I had a couple of conversations with Alan Bawden. I lobbied (unsuccessfully) to get a macro writing license from him. I didn't advance my case by mentioning that I had written a Scheme interpreter using syntax-rules. Alan is not a fan of syntax-rules.
I agree with Alan that implementing any sort of complex macro with
syntax-rules is like forcing a program through a straw, but the
alternatives are unpleasant, too. I like the fact that syntax-rules
can be expanded without the need to invoke the interpreter, so phase
mixing is impossible.
After Olin Shivers's talk about his loop macro, it occurred to me that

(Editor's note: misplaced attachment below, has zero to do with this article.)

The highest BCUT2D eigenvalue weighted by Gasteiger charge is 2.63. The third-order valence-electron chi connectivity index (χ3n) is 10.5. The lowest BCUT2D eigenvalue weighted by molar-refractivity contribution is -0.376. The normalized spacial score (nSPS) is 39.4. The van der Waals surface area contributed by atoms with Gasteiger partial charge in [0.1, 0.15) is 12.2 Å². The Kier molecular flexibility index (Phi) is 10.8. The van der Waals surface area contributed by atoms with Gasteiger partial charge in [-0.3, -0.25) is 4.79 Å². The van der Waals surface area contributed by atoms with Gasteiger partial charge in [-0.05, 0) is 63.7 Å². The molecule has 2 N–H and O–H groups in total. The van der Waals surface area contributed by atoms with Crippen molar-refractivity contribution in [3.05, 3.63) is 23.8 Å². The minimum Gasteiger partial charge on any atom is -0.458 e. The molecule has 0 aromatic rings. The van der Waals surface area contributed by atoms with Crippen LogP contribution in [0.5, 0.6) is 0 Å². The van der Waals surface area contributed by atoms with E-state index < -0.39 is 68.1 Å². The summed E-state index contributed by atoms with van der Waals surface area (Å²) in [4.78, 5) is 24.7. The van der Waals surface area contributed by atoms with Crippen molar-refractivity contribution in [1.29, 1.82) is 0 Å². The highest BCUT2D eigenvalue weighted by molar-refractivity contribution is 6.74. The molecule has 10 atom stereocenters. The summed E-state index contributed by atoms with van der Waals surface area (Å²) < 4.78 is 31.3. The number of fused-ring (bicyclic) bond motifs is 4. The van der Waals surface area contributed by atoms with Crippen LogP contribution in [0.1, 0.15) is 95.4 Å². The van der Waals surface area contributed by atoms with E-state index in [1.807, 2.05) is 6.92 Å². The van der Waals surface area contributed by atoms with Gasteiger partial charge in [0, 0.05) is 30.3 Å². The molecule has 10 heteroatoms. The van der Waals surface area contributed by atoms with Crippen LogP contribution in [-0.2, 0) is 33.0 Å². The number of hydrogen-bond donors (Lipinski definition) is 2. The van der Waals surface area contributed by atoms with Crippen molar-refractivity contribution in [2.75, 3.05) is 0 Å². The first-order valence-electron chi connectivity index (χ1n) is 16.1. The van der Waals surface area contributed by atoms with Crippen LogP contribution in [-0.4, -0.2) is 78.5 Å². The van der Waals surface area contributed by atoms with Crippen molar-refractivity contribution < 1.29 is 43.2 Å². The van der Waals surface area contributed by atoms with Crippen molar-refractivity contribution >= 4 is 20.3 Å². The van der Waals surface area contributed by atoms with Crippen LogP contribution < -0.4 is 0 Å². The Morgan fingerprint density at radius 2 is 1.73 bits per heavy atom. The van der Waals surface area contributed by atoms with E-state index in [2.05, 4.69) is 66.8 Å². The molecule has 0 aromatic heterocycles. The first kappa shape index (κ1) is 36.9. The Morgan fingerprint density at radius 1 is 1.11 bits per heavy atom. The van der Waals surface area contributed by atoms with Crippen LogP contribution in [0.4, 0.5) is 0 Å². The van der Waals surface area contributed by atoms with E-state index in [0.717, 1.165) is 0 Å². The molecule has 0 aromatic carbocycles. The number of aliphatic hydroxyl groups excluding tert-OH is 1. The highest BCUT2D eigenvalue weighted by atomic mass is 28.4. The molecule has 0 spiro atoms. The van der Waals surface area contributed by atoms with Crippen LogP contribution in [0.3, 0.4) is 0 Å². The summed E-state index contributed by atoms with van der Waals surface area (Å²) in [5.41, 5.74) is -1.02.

Alan's observation about first-class macros having types
got legs!) might be relevant. When a macro gets somewhat complex,
it has to code walk its arguments. It needs to be able to distinguish
between chunks of code and binding constructs. When a macro gets very
complex (like Olin's loop macro), it becomes impossible to code walk.
(Of course you can expand the inner macro away, but there are
advantages to keeping it in its original form.) This makes it
difficult to use moderately complex macros. I was thinking that
Alan's ideas of marking the types of a macro could help during the